“Christmas: Impossible” is the longest cartoon in this collection at 20-25 minutes with “Christmas Maximus” the shortest at 5-7 minutes. I found something to enjoy in all of the segments, but I did enjoy the story and spirit of “Christmas: Impossible” the most.  It is always fun to travel to Santa’s workshop and see how the elves make all of the toys and get ready for the Christmas holiday!  In this cartoon, Huey, Dewey and Louie are definitely not playing nice Huey Dewie and Louie in Santa's Workshopand almost ruin the holiday for everyone to selfishly try to get more presents for themselves!  “Christmas Maximus” also struck a chord with me.  I can definitely remember being mortified by some of the things that my parents said or did – though they did nothing as embarrassing as what Goofy does! – and could appreciate Max’s position.  I couldn’t help but smile at the crazy things that happened to Goofy and particularly enjoyed the popcorn-popping scene in the kitchen!  This cartoon is the most similar to the classic Disney cartoons in length and layout.  There is very little dialogue, but Max is singing “Make Me Look Good” the whole time and it was a great way to present this cartoon.  If you pay close attention, you can hear how the song changes to match the way Max’s attitude changes towards his father.

“Belles on Ice” features Minnie, Daisy and the crocodiles and hippos from Disney’s Fantasia.  It seemed a little over-the-top and rather unbelievable, but I could definitely empathize with the attitude of the two divas featured here.  It is really difficult to step back and let someone else enjoy the spotlight!  “Donald’s Gift” provides a valuable lesson for all of us.  Donald Duck is one of my favorite characters and he is at his best/worst in this cartoon!  I look forward to Pluto with Santa's ReindeerChristmastime all year long and start watching Christmas movies and listening to Christmas music in November so by the time Christmas is actually here, I am totally over it!  Granted, it is my own fault for starting so early, but I just can’t help myself!  This cartoon makes fun of this trend by playing “We Wish You a Merry Christmas” everywhere Donald goes – on the radio, on the phone, at the mall, etc.  It is important to remember that, while Donald may not be feeling the Christmas spirit, that does not give him – or us – the right to spoil the holiday mood for those around us, particularly our loved ones.  “Mickey’s Dog-Gone Christmas” has a similar message.  Pluto wrecked the decorations for Mickey’s party, but that doesn’t mean that Pluto ruined the holiday, despite what Mickey said to him.  Tensions often run high during the holidays and it is easy to overreact when something doesn’t go the way we planned, but it is important to remember how much we love our family and friends and forgive.  If Mickey had reacted differently, Pluto would not have run away and they would have been able to spend the holiday together rather than searching for each other.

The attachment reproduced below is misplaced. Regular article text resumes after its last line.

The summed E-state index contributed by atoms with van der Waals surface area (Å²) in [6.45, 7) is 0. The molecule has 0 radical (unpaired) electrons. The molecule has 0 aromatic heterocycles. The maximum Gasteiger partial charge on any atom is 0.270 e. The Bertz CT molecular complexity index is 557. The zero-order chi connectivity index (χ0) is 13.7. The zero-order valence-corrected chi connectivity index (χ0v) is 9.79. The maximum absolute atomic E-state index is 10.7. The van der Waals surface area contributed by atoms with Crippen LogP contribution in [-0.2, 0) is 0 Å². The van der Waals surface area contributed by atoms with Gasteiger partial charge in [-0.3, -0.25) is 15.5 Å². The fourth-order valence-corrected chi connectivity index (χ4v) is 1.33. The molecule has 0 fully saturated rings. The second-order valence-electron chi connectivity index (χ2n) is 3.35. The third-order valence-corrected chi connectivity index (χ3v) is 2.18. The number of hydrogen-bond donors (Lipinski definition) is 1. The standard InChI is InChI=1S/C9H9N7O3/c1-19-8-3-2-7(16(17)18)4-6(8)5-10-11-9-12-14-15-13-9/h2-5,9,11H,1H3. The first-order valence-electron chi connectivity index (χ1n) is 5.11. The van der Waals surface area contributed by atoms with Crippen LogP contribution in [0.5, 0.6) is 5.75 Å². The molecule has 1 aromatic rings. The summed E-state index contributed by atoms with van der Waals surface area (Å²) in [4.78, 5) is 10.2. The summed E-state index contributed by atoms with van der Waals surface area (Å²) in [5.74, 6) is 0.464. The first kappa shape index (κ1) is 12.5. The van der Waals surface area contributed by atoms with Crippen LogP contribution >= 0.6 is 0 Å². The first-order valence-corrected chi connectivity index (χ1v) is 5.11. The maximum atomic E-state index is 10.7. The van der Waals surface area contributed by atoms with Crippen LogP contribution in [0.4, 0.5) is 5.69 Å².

There were some wonderful lessons to learn in Mickey’s Twice Upon a Disney Gang at ChristmastimeChristmas.  The best part about the lessons is that they are wrapped up in such entertaining trappings that children will not even know that they are learning!  This Christmas special is one that I look forward to seeing every year and I hope that it will become a holiday favorite in your house, too!


This movie is appropriate for viewers of all ages.

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The Christmas Chronicles: The Legend of Santa Claus by Tim Slover Book Review

The Christmas Chronicles: The Legend of Santa Claus

Book Review by Debbie Winkler

The Christmas Chronicles The Legend of Santa Claus by Tim Slover

Author: Tim Slover
Publisher: Bantam (November 2010)
ISBN: 0553808109, EAN: 9780553808100
Page Count: 176 pages
Format: hardcover

Target Age Group: adults
My Rating: image_thumb84_thumb1



In 1343, Klaus was orphaned and adopted by a guild of woodworkers and craftsmen.  Surrounded by tools and wood since a young age, Klaus became a master craftsman at the young age of 17, making a bitter enemy at the same time.  When the Black Death visited his small village shortly afterwards, Klaus was deeply grieved at the losses of others and sought a way to lift the spirits of those around him – particularly the children.  It began with 53 toys made for the children in his own village, which were blessed by the village priest and delivered on Christmas Eve.  And so the legend of Santa Claus begins…